By on October 13, 2017

2004 Chrysler 300m Interior, Image: Chrysler

TTAC Commentator mopar4wd writes:

Sajeev,

So, I’ve noticed over the years that common wisdom for purchasing budget cars is all about condition and less about mileage. But other than my trusty ’88 Ramcharger, ’00 Durango, ’91 Eagle summit (Mitsubishi Mirage) and ’87 Toyota pickup, most of the vehicles I have owned all started becoming awful to own going somewhere between 150-200k miles. The list includes Fords, Subarus, Jeeps, Nissans, Chryslers, Volkswagens, Volvos, etc., since I pretty much only buy sub-$5,000 cars and have to rely on them daily. I have shifted to a little older and lower mileage (and of course well taken care of). Usually between 90-120k miles and 10 to 12 years old.

Which leads me to my question. I’m now the owner of a 2004 Chrysler 300M with 42,000 miles. The owner bought it from a Chrysler dealer locally in 2006. It’s well maintained and clean despite living its life outdoors: new tires, new battery and oil changes every 3k miles. The owner had it up for a reasonable price but everyone was low balling her — I brought a reasonable offer (about 15 percent less than asking) and picked it up.

After driving it a thousand miles a few things have popped up: cam sensor going out (a common issue that I’m DIYing today), I’ve made an appointment to have the timing belt and water pump replaced (there was no record of this work), and based on feel I think the rear struts may need a change.

Given the like-new condition of the car is there anything else I should be looking at doing (fluid changes are on the list) given that it’s closing in on 14 years old? (Read More…)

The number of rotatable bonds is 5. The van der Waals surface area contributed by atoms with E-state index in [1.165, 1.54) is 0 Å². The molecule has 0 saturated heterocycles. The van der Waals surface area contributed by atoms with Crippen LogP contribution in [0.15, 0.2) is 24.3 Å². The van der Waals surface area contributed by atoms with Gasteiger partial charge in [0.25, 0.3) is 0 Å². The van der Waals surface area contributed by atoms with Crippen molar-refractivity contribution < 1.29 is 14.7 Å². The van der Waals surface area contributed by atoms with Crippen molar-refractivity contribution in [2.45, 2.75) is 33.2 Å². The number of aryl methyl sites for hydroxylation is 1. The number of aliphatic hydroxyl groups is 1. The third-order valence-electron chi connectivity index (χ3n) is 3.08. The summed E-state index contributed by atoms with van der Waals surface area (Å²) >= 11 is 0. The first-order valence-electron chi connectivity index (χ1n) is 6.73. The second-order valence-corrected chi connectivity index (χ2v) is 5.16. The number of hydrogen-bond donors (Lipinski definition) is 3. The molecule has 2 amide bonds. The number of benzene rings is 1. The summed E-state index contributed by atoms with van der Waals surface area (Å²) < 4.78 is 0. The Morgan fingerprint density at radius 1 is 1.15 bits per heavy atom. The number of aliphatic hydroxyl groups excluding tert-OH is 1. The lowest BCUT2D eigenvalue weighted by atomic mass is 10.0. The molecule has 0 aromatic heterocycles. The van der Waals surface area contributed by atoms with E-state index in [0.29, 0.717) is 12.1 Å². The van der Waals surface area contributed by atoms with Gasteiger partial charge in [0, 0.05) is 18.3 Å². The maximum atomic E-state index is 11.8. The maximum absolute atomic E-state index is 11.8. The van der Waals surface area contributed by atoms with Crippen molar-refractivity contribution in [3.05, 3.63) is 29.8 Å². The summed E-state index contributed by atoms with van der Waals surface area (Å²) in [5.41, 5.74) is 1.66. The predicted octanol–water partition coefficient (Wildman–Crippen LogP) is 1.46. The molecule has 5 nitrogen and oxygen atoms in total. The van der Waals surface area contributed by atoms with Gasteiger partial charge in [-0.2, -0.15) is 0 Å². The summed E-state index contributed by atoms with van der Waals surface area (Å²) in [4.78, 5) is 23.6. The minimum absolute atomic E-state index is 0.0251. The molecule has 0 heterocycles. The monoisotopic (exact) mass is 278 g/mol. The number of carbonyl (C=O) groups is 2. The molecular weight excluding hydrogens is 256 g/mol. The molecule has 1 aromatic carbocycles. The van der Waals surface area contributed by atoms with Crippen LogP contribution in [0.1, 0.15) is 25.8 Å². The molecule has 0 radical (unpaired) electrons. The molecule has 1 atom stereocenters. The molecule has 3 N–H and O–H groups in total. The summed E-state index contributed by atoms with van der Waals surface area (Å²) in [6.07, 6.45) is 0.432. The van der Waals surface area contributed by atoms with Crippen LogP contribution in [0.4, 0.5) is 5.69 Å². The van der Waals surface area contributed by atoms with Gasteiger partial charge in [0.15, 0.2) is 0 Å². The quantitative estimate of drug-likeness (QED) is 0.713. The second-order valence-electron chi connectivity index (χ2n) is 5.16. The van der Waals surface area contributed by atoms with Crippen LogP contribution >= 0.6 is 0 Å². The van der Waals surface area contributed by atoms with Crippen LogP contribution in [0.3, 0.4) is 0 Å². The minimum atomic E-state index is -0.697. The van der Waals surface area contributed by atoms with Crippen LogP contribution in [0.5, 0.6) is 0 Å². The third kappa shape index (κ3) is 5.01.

By on May 28, 2012

 

Kurt writes:

Dear Sajeev,

I’m writing about if/when/how to change the transmission fluid in modern automobiles. It’s been my experience when changing the fluid on a vehicle with > 100,000 miles and original tranny, the odds of trans problems within 5,000 miles rise dramatically. The consensus on the interwebs is this was true for older cars, but not necessarily modern vehicles using synthetic fluid. First my history…I’m only listing the cars where I actually changed the fluid. 89 Suburu GL – Fluid Changed at 120,000, total trans failure at 125k. 94 Chevy S10 blazer, trans fluid change at 115k, trans failure at 123k. Current: 2006 Honda Odyssey – Trans Fluid Change at 95K, Torque Converter starting to go out at 100K (yeah, I know this is a weak spot on this vehicle regardless) – wondering if I should change out the rest of the fluid before having someone look at the torque converter?. Additionally what to do about my 2003 Chevy Trailblazer LS (2wd) …..145k, original transmission, original owner, no trans fluid changes ever. The quick lube joint says fluid color is off – looks good enough to me though. I’d like to keep the truck a few more years due to the blood sweat and tears already invested in repairs.

I’ve read that Trans Fluid power flushes can cause more harm than good, and a standard fluid change only swaps a % of the fluid – normally needing 3 of those to get a full fluid swap. Add the twist of certain vehicles needing “special” fluid such as Hondas and it’s hard to say if my failures are due to improper technique by improperly trained quick lube employees, improper fluid, or if changing the fluid isn’t really needed! I always say “I’ll change the trans fluid when the trans fails”. I’m a mild wrench head, some blacked fingernails to prove it ….if my setup allowed it I’d love to change my own fluid – no one cares as much as the owner. However I stopped changing my own fluids after an Exxon Valdez-like accident on my driveway. Any advice on this topic? (Read More…)

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